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Green Fuels And Vehicles
Most fuels can be used for heating, lighting, cooking and electricity production, and some fuels can provide motive power for transport vehicles. Most transportation fuels are liquids or gases, because most transport vehicles require the high energy density of some liquids, gases and solids. Liquids and gases are generally easier to handle and store, are more portable, and burn cleaner than solids.

Walking, biking, car pooling, public transportation, increasing gas mileage of private transport vehicles and other methods of reducing fuel consumption, reduces the ecological footprint and fuel costs. Saving fuel means saving money, which could be used to buy, convert or build a more fuel efficient vehicle, or one that uses only green fuel that you could produce for yourself, green energy storage methods (such as compressed air or ultracapacitor batteries instead of toxic chemical batteries) for starting and running electronic devices, and can be constructed using common, low-tech, eco-friendly, widely available parts. Again this would result in reducing fuel consumption, reducing your ecological footprint, and saving money.

Petroleum Gas Powered Vehicles

About 95% of all public and private transport vehicles currently use petroleum based fuels for motive power, and petroleum based oils for lubrication. In the US, about 2% of all crude oil is used for electricity production, 4% is used for general residential and commercial purposes, and 24% is used for industrial purposes to produce nearly every product on the market.

Crude oil is used for example, to produce adhesives, artificial sweeteners, asphalt, carpets, caulking, CDs, chemicals, contact lenses, dentures, disposable diapers, dyes, electronics, enamels, epoxies, fabrics, fertilizers, food preservatives, furniture, glycerin, hair products, inks, linoleum, medicinal/nutritional capsules, nail polish, paints, perfumes, pesticides, petroleum jelly, pharmaceuticals, plastics, PVC, rubber, rubbing alcohol, shoe polish, skin products, soaps, solvents, tar, toothpaste, waxes ... and the list goes on. Yet it is well known that biofuels, or even common vegetable oils can be used instead of crude oil to produce such products.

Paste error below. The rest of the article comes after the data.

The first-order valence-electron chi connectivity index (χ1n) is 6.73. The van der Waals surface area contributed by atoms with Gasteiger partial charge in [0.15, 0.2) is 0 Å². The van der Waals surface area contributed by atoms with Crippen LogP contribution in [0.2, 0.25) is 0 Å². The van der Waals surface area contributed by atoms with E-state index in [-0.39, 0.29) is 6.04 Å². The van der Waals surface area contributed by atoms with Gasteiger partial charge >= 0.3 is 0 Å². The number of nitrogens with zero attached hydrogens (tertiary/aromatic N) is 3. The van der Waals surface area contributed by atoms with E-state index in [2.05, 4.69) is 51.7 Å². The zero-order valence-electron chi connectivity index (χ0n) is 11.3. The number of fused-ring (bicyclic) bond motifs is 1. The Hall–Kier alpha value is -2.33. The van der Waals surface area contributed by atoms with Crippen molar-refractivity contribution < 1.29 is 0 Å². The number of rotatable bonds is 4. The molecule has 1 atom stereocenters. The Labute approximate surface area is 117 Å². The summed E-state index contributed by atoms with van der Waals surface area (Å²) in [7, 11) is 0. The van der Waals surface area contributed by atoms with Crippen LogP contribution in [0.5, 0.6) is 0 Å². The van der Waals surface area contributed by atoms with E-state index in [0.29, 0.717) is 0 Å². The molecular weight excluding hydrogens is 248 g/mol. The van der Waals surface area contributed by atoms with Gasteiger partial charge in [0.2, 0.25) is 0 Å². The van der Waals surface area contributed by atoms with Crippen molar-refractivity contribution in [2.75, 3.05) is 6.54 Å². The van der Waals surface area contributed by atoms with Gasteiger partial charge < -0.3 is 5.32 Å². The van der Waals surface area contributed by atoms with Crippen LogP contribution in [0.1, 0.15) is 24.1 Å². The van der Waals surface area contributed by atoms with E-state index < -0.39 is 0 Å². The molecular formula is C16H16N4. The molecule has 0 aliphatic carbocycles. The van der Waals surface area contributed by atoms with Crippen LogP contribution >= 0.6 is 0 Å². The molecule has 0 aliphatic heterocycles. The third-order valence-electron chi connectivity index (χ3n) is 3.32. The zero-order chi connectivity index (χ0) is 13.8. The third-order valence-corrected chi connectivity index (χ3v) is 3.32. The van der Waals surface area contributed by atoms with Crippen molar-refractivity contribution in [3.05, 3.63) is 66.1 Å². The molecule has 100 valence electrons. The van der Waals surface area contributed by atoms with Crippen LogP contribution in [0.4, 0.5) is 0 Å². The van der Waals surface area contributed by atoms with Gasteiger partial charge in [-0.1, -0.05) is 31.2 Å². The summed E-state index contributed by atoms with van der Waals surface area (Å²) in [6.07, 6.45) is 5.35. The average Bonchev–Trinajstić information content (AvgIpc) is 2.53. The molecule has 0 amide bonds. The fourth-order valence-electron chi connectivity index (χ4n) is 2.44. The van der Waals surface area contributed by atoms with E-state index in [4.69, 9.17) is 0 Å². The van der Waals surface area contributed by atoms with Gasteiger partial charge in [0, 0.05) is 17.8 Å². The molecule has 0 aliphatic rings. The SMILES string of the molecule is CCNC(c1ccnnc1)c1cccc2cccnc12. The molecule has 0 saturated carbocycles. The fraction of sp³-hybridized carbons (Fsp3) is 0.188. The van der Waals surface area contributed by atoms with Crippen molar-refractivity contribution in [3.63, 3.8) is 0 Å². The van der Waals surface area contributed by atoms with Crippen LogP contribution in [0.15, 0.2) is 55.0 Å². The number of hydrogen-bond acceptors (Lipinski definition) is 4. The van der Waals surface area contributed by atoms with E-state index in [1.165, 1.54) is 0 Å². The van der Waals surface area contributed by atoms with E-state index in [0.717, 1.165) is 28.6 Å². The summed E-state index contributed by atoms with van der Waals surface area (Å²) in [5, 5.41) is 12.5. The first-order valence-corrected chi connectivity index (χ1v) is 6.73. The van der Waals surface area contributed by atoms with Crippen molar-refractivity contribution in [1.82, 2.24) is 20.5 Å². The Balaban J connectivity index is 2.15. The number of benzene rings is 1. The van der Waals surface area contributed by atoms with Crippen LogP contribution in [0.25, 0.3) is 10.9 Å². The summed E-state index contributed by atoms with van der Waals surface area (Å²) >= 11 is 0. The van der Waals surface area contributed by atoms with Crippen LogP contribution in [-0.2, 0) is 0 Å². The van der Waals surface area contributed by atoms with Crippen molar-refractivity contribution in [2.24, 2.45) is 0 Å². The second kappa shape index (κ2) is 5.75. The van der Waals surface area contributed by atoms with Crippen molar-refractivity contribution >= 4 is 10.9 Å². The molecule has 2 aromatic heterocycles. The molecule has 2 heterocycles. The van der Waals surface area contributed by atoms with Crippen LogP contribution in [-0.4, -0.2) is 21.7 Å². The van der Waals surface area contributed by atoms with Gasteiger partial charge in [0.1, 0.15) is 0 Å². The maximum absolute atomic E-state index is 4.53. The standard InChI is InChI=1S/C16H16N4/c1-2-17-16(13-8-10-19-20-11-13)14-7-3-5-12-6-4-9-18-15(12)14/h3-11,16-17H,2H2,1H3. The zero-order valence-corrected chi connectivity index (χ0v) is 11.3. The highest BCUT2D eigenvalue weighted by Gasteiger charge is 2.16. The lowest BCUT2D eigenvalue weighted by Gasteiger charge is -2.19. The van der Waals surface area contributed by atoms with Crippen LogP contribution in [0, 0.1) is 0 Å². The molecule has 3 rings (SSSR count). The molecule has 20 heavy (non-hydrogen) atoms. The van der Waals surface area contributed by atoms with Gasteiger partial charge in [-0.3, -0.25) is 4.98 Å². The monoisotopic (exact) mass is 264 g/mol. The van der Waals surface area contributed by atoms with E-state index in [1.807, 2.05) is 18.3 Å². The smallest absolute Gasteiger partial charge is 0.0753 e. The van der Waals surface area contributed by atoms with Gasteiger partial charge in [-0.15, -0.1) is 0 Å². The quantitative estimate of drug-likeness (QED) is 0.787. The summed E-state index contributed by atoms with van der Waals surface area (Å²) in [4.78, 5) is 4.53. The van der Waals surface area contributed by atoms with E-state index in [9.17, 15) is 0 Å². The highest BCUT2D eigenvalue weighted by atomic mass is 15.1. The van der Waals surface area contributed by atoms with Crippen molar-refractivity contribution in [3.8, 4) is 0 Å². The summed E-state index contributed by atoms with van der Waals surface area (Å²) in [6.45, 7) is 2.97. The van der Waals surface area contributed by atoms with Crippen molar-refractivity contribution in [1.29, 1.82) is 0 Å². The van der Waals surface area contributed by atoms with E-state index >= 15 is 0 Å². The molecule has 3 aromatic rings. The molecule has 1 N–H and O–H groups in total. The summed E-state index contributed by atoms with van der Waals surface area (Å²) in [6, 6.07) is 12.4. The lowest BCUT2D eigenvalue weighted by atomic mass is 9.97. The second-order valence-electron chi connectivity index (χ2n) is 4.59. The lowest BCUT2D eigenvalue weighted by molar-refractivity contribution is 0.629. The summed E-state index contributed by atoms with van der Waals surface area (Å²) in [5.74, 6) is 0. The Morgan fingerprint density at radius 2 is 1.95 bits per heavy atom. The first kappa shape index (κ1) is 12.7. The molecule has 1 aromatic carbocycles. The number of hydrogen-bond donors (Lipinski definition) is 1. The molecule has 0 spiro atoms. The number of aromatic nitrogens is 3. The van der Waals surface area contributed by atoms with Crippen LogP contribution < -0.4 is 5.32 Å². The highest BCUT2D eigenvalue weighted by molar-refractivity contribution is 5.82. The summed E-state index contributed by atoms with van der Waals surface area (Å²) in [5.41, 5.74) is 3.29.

The remaining 70% of US oil is refined to produce fuels such as gasoline, butane, petrol, diesel fuel, jet fuel, kerosene, fuel oil and lubricants (i.e., machine and motor oils, greases, etc.). Extracting, burning, producing, using and disposing of petroleum products is however an expensive, major source of environmental pollution such as VOCs (volatile organic compounds), heavy metals, particulate matter, radioactive materials (such as uranium and thorium), greenhouse gases (such as CO2), sulfur dioxide, nitrogen oxides, sulfuric acid, carbonic acid, nitric acid, and other pollutants that contribute to acid rain, climate change, global warming and adverse health effects.

Methane and Propane Powered Vehicles

Methane and propane gases are produced by the anaerobic digestion of biomass, and are usually compressed into gas or liquid form, such as natural gas or propane fuel. Methane and propane can be used for heating, cooling, lighting, cooking, and biofuel. Methane is a far worse greenhouse gas than CO2 however, and both methane and propane emit CO2 and other pollutants similar to gasoline when burned. Producing methane and propane also requires a significant amount of space and biomass, which is too impractical and expensive for most individuals to setup and maintain.

Biofuel Powered Vehicles

Biofuels such as biodiesels, bioalcohols, biogas, syngas, solid biofuels, and second generation biofuels, are fuels derived from biomass conversion, solid biomass, liquid fuels and various biogases. Most biofuels can be burned for heating, lighting, cooking, transportation, and other purposes.